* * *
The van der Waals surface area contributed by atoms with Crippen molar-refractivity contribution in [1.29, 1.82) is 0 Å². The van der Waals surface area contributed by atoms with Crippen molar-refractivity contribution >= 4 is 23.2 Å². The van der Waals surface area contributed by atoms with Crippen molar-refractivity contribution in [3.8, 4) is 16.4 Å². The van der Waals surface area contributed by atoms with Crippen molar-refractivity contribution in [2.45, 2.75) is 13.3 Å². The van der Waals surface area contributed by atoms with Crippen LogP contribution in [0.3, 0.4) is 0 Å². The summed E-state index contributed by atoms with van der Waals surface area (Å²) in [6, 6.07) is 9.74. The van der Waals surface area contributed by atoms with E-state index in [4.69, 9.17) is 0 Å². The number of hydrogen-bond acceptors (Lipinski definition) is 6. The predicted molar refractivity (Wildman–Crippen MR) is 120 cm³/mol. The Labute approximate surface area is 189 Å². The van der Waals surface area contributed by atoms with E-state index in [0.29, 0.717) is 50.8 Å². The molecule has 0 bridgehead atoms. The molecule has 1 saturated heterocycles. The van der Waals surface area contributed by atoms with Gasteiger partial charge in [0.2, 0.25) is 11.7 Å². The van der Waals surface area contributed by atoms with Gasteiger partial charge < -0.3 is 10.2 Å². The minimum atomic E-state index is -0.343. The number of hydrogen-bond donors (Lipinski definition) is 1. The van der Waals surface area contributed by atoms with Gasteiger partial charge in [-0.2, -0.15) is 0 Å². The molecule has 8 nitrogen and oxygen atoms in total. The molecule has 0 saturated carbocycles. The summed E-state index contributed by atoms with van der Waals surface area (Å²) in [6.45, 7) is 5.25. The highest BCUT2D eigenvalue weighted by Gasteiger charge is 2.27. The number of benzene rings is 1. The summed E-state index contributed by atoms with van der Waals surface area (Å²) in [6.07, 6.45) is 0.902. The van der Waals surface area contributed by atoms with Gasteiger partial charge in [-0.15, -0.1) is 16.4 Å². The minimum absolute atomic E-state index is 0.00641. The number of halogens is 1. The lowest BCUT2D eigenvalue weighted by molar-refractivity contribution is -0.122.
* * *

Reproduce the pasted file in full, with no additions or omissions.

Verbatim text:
The van der Waals surface area contributed by atoms with Crippen molar-refractivity contribution in [1.29, 1.82) is 0 Å². The van der Waals surface area contributed by atoms with Crippen molar-refractivity contribution >= 4 is 23.2 Å². The van der Waals surface area contributed by atoms with Crippen molar-refractivity contribution in [3.8, 4) is 16.4 Å². The van der Waals surface area contributed by atoms with Crippen molar-refractivity contribution in [2.45, 2.75) is 13.3 Å². The van der Waals surface area contributed by atoms with Crippen LogP contribution in [0.3, 0.4) is 0 Å². The summed E-state index contributed by atoms with van der Waals surface area (Å²) in [6, 6.07) is 9.74. The van der Waals surface area contributed by atoms with E-state index in [4.69, 9.17) is 0 Å². The number of hydrogen-bond acceptors (Lipinski definition) is 6. The predicted molar refractivity (Wildman–Crippen MR) is 120 cm³/mol. The Labute approximate surface area is 189 Å². The van der Waals surface area contributed by atoms with E-state index in [0.29, 0.717) is 50.8 Å². The molecule has 0 bridgehead atoms. The molecule has 1 saturated heterocycles. The van der Waals surface area contributed by atoms with Gasteiger partial charge in [0.2, 0.25) is 11.7 Å². The van der Waals surface area contributed by atoms with Gasteiger partial charge < -0.3 is 10.2 Å². The minimum atomic E-state index is -0.343. The number of hydrogen-bond donors (Lipinski definition) is 1. The van der Waals surface area contributed by atoms with Gasteiger partial charge in [-0.2, -0.15) is 0 Å². The molecule has 8 nitrogen and oxygen atoms in total. The molecule has 0 saturated carbocycles. The summed E-state index contributed by atoms with van der Waals surface area (Å²) in [6.45, 7) is 5.25. The highest BCUT2D eigenvalue weighted by Gasteiger charge is 2.27. The number of benzene rings is 1. The summed E-state index contributed by atoms with van der Waals surface area (Å²) in [6.07, 6.45) is 0.902. The van der Waals surface area contributed by atoms with Gasteiger partial charge in [-0.15, -0.1) is 16.4 Å². The minimum absolute atomic E-state index is 0.00641. The number of halogens is 1. The lowest BCUT2D eigenvalue weighted by molar-refractivity contribution is -0.122.